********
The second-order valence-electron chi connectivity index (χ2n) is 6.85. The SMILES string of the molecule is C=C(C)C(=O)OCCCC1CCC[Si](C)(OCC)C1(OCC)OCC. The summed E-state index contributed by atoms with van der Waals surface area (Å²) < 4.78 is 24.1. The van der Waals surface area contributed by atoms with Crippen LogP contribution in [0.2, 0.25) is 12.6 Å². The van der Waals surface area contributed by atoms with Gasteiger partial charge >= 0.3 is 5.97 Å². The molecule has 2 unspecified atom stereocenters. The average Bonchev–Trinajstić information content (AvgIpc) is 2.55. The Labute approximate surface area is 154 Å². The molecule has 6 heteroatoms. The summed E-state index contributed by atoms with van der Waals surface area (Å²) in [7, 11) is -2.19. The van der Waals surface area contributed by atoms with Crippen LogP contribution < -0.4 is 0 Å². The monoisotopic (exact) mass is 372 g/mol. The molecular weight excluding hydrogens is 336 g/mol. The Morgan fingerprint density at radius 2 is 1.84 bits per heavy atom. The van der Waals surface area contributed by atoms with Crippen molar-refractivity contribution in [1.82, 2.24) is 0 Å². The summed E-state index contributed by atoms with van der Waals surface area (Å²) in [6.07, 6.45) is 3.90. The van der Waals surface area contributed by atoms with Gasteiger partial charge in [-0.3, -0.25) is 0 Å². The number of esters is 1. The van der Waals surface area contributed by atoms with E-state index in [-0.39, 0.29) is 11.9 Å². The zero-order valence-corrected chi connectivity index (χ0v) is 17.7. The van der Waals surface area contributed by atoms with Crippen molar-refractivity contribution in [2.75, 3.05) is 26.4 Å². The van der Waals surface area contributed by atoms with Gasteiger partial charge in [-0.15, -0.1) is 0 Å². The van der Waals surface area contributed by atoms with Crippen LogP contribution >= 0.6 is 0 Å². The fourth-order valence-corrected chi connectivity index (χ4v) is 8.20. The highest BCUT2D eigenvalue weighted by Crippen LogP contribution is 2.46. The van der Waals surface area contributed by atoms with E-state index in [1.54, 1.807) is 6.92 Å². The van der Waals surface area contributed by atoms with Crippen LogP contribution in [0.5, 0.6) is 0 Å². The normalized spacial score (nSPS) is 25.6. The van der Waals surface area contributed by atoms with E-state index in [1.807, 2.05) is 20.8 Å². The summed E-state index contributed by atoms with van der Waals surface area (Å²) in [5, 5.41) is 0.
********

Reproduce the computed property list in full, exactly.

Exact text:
The second-order valence-electron chi connectivity index (χ2n) is 6.85. The SMILES string of the molecule is C=C(C)C(=O)OCCCC1CCC[Si](C)(OCC)C1(OCC)OCC. The summed E-state index contributed by atoms with van der Waals surface area (Å²) < 4.78 is 24.1. The van der Waals surface area contributed by atoms with Crippen LogP contribution in [0.2, 0.25) is 12.6 Å². The van der Waals surface area contributed by atoms with Gasteiger partial charge >= 0.3 is 5.97 Å². The molecule has 2 unspecified atom stereocenters. The average Bonchev–Trinajstić information content (AvgIpc) is 2.55. The Labute approximate surface area is 154 Å². The molecule has 6 heteroatoms. The summed E-state index contributed by atoms with van der Waals surface area (Å²) in [7, 11) is -2.19. The van der Waals surface area contributed by atoms with Crippen LogP contribution < -0.4 is 0 Å². The monoisotopic (exact) mass is 372 g/mol. The molecular weight excluding hydrogens is 336 g/mol. The Morgan fingerprint density at radius 2 is 1.84 bits per heavy atom. The van der Waals surface area contributed by atoms with Crippen molar-refractivity contribution in [1.82, 2.24) is 0 Å². The summed E-state index contributed by atoms with van der Waals surface area (Å²) in [6.07, 6.45) is 3.90. The van der Waals surface area contributed by atoms with Gasteiger partial charge in [-0.3, -0.25) is 0 Å². The number of esters is 1. The van der Waals surface area contributed by atoms with E-state index in [-0.39, 0.29) is 11.9 Å². The zero-order valence-corrected chi connectivity index (χ0v) is 17.7. The van der Waals surface area contributed by atoms with Crippen molar-refractivity contribution in [2.75, 3.05) is 26.4 Å². The van der Waals surface area contributed by atoms with Gasteiger partial charge in [-0.15, -0.1) is 0 Å². The van der Waals surface area contributed by atoms with Crippen LogP contribution >= 0.6 is 0 Å². The fourth-order valence-corrected chi connectivity index (χ4v) is 8.20. The highest BCUT2D eigenvalue weighted by Crippen LogP contribution is 2.46. The van der Waals surface area contributed by atoms with E-state index in [1.54, 1.807) is 6.92 Å². The van der Waals surface area contributed by atoms with Crippen LogP contribution in [0.5, 0.6) is 0 Å². The normalized spacial score (nSPS) is 25.6. The van der Waals surface area contributed by atoms with E-state index in [1.807, 2.05) is 20.8 Å². The summed E-state index contributed by atoms with van der Waals surface area (Å²) in [5, 5.41) is 0.